Codecs supported when using Bluetooth (which is an unspecified revision) are the usual SBC, plus AAC for iOS devices and aptX for Android devices. There is also aptX LL, which stands for aptX Low Latency. This specific version reduces latency to the minimum, so one can use the xDSD even for movies, games and other content that requires low latency. LDAC or other super-duper-high-quality codecs are not supported.
The xDSD is purely a DAC/amp, meaning that it cannot be used as an amplifier only: there’s no way to use a different DAC and only take advantage of the amplifier section. This may be a bit limiting, but it should not be a problem unless the source device is not compatible with it – and this should be a rare occurrence.
As the volume wheel spins freely, having no maximum nor minimum, it uses colour to indicate current volume: going up, colour goes from blue to purple, then light blue, green, yellow and red. This is really effective in giving the listener a clear idea of how much power is being squeezed out of the device.
|Input||Bluetooth (16 bit / 44.1 – 48 kHz PCM) with SBC, AAC, aptX and aptX LL codecs
USB (up to 24 bit / 768 kHz PCM and DSD512)
SPDIF coaxial and optical (up to 24 bit / 192 kHz)
|Suitable headphones impedance||16 – 600 Ω|
|Output impedance||< 1 Ω|
|Maximum output power||S-Balanced (3.5 mm):
|THD+N (@1 kHz)||< 0.005% (S-Balanced)|
|SNR||> 113 dB (S-Balanced)|
The iFi xDSD is not nearly as powerful as its sibling the xCAN, but it offers loads of power anyway: 500 mW on 16 Ω is more than enough to drive most headphones on the market but the most demanding ones.
As on the iFi nano iDSD Black Label, the xDSD features the “S-Balanced” mode that uses one DAC per channel and then combines the two signals in the one that is used on the (single-ended!) 3.5 mm jack output. According to iFi this should lower noise and crosstalk, therefore delivering many of the benefits of balanced connections.
The Bluetooth connection is not really strong and the signal drops if the xDSD is not in direct line of sight of the source. Just being at one metre from the Bluetooth source and facing opposite it while keeping the device in hand makes the signal drop.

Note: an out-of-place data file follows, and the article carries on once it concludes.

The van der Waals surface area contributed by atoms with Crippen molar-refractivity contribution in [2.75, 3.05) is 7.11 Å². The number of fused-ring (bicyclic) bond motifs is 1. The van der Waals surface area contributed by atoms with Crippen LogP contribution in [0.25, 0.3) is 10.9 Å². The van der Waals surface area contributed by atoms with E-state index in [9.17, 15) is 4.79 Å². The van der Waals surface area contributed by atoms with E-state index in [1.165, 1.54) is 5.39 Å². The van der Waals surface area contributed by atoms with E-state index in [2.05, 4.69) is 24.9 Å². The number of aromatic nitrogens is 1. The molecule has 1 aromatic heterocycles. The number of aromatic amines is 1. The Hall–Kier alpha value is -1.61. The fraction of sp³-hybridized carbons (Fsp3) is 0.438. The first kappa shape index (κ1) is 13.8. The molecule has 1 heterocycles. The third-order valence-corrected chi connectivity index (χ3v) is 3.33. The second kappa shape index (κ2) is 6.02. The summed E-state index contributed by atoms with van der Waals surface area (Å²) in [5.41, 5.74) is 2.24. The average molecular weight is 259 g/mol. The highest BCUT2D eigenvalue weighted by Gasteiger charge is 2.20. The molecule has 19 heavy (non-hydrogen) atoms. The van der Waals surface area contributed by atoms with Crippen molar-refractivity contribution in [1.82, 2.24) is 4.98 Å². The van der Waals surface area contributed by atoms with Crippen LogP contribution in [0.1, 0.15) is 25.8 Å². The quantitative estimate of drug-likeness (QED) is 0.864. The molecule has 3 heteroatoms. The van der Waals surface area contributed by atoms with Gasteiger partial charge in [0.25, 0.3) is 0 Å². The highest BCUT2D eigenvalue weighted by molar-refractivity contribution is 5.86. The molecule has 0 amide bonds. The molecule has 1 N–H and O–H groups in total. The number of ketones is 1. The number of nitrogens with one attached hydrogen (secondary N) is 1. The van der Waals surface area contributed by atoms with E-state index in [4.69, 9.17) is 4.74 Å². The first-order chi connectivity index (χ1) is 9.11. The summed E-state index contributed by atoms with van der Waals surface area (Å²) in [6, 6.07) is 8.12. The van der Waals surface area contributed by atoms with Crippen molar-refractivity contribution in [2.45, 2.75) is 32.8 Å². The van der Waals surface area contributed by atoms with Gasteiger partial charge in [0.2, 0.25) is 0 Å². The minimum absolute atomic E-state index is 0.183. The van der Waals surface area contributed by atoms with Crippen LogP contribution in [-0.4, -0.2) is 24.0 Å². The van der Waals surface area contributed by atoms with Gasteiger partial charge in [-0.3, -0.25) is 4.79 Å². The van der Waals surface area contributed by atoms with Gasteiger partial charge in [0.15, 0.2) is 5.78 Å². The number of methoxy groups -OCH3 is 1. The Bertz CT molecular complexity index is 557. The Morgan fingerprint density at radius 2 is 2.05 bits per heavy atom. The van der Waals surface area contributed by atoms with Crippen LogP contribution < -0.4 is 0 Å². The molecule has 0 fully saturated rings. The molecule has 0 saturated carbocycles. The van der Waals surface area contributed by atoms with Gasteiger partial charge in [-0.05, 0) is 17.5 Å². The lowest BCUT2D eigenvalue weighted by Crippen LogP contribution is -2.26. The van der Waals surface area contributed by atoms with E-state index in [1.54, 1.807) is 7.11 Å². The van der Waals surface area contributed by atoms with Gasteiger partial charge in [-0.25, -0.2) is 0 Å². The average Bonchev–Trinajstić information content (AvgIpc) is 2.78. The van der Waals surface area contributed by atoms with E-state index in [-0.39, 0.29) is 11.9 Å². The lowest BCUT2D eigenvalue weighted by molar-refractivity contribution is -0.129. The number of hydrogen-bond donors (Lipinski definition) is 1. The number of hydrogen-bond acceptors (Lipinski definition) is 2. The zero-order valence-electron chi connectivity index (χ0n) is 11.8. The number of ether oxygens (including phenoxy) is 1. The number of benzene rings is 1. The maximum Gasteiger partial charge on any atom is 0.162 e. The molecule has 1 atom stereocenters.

Out of the 6-8 hours of battery life that iFi claims to be possible, I was able to use the xDSD for around 6 hours – so the claims are true. It has to be noted that the iFi xDSD does not power off when it is not used, as iFi confirmed to me, so it continues to drain the battery until it is completely dried up. The good news is that it does not draw too much power when it is idle (there’s some advantage in not being Class A, after all!), so it can support around 5 hours of playback and 2-3 hours of idle time. This leaves a bit of flexibility to its use, though leaving the device on and forgetting about it will almost surely mean that it will be drained out of battery the next time you use it.
Although it has a full-size USB port, only the USB Type-C port is able to charge the device. This choice is similar to that of other manufacturers – e.g. the Topping NX4 DSD and the xDuoo XP-2 – and it is useful when using the xDSD with a mobile device such as a smartphone, a tablet or a DAP: it won’t drain their battery while it’s in use.
As always, I used a variety of headphones to test the amplifier; among those are the Sennheiser HD 6XX and the HiFiMAN HE-560, but also the Fearless Audio S8 Pro, the Tin HiFi P1, BGVP DMS and the Moondrop A8. Non only did I use the iFi xDSD with a Shanling M2X DAP using Bluetooth, but I also used it as a “standard” DAC by connecting it to my computer using the provided USB cable.